(AP) Republican Gov. Scott Walker’s administration’s efforts to arrest protesters in the Wisconsin Capitol rotunda are enflaming the situation, security and law enforcement experts say.
University of Wisconsin-Madison law school professor and police procedure expert Michael Scott told the Wisconsin State Journal the strategy is a head-scratcher.
“The protests had dwindled down to nothing,” Scott said. “Why would you fan the flames and get it cranked up again?”
Protesters have been gathering in the Capitol rotunda almost daily for more than two years to sing anti-Walker songs. Capitol Police Chief David Erwin promised last August to come down hard on them, saying he wanted to make the Capitol a building everyone could enjoy, not just a select few. Walker’s administration controls the Capitol Police.
Erwin’s officers started issuing protesters citations but most of them were dismissed. In July, though, U.S. District Judge William Conley struck down the state’s policy of requiring groups of four or more to obtain a permit to gather in the Capitol. Conley let the policy stand for groups of 20 or more.
Capitol Police launched another crackdown July 24. They have shifted their tactics, marching into the crowd, singling out individual protesters, handcuffing them and leading them off to their basement headquarters to issue citations ranging from lacking a permit to disorderly conduct. Officers have made more than 300 arrests in the rotunda since the crackdown began.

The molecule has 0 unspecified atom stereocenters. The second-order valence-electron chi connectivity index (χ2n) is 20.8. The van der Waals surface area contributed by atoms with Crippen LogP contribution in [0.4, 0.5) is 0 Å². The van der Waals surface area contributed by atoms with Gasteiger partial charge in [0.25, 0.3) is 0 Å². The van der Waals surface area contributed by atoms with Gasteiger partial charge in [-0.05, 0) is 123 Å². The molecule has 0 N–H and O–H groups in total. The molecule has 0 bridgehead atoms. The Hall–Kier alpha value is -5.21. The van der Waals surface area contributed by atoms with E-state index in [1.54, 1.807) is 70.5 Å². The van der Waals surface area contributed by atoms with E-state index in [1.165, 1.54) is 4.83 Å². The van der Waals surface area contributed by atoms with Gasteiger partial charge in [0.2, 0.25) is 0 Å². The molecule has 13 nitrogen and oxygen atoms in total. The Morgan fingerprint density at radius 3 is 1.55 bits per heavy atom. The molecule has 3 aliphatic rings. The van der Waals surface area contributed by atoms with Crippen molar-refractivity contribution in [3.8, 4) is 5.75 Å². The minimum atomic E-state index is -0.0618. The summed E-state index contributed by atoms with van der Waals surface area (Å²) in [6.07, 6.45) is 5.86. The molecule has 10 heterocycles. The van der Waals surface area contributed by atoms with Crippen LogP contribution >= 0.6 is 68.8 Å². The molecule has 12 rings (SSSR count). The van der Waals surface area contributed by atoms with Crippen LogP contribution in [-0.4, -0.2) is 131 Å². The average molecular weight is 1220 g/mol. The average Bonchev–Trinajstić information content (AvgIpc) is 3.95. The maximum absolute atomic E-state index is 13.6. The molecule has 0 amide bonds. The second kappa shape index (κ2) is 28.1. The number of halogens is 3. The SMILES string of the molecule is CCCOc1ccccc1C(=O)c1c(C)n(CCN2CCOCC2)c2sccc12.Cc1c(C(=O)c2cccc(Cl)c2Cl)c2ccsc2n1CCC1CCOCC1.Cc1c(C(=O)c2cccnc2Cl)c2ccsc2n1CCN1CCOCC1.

But more protesters continue to show up, saying they don’t need a permit to exercise their free speech rights. They also argue that since they’re not an official group, no one can assume the liability for damage that comes with a permit.
The protesters’ attorneys allege the police are overzealous, citing examples of ticketing a woman who was only an observer and two journalists. On Monday things turned violent when officers tackled a protester and hauled him off.
Scott and other crowd control experts said governments can regulate public gatherings but must balance free-speech rights. Police have become more accommodating of protesters since Vietnam War demonstrations in the 1960s as long as they’re not endangering safety or causing a disruption, Scott said.
U.S. Senate Sergeant-At-Arms Terry Gainer, a former U.S. Capitol Police chief, told the newspaper officers should try to broker a peaceful resolution with the protesters.
“Arresting people and being harsh on protesters does nothing but make the police the target of the disruption,” Gainer said.
A DOA spokeswoman didn’t immediately return a message from The Associated Press seeking comment.
Category: State News